Vocational Education And Training (VET)
VET What is it?
Vocational education and training is "education
and training for work". It exists to develop and recognise the
competencies or skills of learners. These work related skills provide a
wide range of options for students while they are still attending school and
much more post school.
VET provides students with a start to their
careers. The pathways that students can start at school at Certificate I
and II level can progress them as far as a degree with recognition of
achievement throughout. Alternately, students can enrol in VET courses
after leaving school.
Major objectives of vocational education
& training (VET) in schools
The major objectives of
VET in Queensland schools include:
- delivering subjects that have
recognised and valued outcomes
- meeting the curriculum needs
and interests of young people and making school learning experiences more
relevant to their lives and aspirations
- enhancing the career and
employment opportunities for young people by maximising post-school
education, training and employment pathways
- helping to prepare young people
for employment and the world of work more broadly
- raising the profile of VET
within post-compulsory schooling and thereby increasing the likely uptake
of more advanced VET programs after school
- recording student achievement
in recognised VET programs on the Senior Certificate as the major record
of student achievement in post-compulsory schooling in Queensland
- maximising the efficient and
effective use of public resources allocated to these programs
- Contributing to the future
skills base of Queenslanders, and enhancing the competitiveness of
Queensland business and industry.
The Australian Qualifications Framework
All of the VET programmes offered by this college can
lead to nationally recognised qualifications – a certificate if you complete
all of the requirements of the qualification, or a statement of attainment for
those parts that you do successfully complete (if you do not complete the full
qualification). This certificate/statement of attainment will be
recognised in all eight States/Territories in Australia.
This is because in Australia we now have a national
qualifications framework called the Australian Qualifications Framework (AQF).
There are 12 different types of qualifications you can obtain. They are
shown in the diagram below. Those that are bolded are the ones that you
have the opportunity to fully or partially complete through the VET programmes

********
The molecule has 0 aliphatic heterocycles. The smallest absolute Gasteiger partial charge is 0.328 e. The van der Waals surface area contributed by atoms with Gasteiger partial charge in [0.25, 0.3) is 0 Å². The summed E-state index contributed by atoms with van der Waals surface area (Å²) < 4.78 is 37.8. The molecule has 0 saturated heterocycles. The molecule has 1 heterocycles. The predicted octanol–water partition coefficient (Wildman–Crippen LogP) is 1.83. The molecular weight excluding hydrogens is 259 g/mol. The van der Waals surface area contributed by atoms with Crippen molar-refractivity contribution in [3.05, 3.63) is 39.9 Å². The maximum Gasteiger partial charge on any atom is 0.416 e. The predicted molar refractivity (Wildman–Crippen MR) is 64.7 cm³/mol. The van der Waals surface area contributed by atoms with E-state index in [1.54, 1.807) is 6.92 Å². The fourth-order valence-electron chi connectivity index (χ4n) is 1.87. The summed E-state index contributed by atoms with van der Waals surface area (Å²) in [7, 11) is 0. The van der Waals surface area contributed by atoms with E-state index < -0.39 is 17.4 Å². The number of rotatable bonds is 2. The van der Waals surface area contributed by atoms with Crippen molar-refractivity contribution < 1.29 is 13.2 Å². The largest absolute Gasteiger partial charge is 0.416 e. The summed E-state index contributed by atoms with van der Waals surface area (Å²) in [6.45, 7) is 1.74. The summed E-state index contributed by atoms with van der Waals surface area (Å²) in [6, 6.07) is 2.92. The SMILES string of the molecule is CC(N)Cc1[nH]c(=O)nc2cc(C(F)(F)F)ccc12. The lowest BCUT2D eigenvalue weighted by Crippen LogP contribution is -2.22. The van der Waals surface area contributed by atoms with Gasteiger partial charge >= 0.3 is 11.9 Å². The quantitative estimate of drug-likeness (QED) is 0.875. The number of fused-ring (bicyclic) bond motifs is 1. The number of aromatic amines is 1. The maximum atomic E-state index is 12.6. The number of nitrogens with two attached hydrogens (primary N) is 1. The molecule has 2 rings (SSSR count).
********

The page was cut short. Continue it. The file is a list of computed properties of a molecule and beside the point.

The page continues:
you are undertaking at this school.
AQF Qualifications by Educational Sector
Vocational Education and Training Sector
Higher Education Sector
Certificate of Education
School-Based Apprenticeships and Traineeships (SAT's)
Vocational Pathways may begin as early as Year 10 with the opportunity
for students to engage in school-based apprenticeships and traineeships. This
usually means that participating students spend one or two days at a workplace
where they are earning at trainee rates and learning on the job skills and from
certificate course work delivered by the local TAFE or a private provider.
There are many vocational areas that are covered by these arrangements.
These include traineeships in Retail Operations, Hospitality Operations,
Horticulture, Business Administration, Auto Mechanics and Servicing, and Early
Childhood, and apprenticeships in Auto Mechanics, Heavy Vehicle Diesel Fitting,
Carpentry, Commercial Cookery and Sheet Metal Fabrication.
These are great opportunities for students to take part in career
focused learning while they continue their study at school.
changes have an impact on SAT's in 2013
From 1/1/2013 the policy for school based apprenticeships and
traineeships will be changing, the key changes are as follows:
- Minimum of 50 paid
working days per 12 month period
- For a school based
trainee to complete in less than 12 months they must have had a minimum of 50
days paid employment in the workplace.
As with the current 48 day per 12 month commitment the 50 days per 12
months is the minimum requirement and school based apprentices and trainees can
work more than the minimum by working weekends, school holidays, after school
It is unlikely an apprenticeship would be completed before a student
left school, in exceptional circumstances it may occur but would be reviewed by
a DETE officer prior to being able to complete the apprenticeship.
A working day is defined as 7.6 hrs. (Unless a greater figure is
stipulated in the relevant industrial award).
To meet Queensland definitional requirements for school-based apprentice
or trainee (SAT), a working day is calculated based on the equivalent full time
hours in the relevant award, in most cases, 38 ordinary hours worked over a 5
day week where a day is equivalent to 7.6 hours.
The hours may be averaged over a 4 week period if required (minimum and
maximum hours provided in any single day must comply with the relevant
- Apprenticeships and
traineeships are employment based pathways towards a qualification.
- The employment must
be meaningful and allow the school based apprentice or trainee the opportunity
to gain a genuine work based experience.
All parties have a responsibility to ensure the integrity of the
traineeship and apprenticeship system, if there is an issue notify your local
DETE office via Apprenticeships Info on 1800 210 210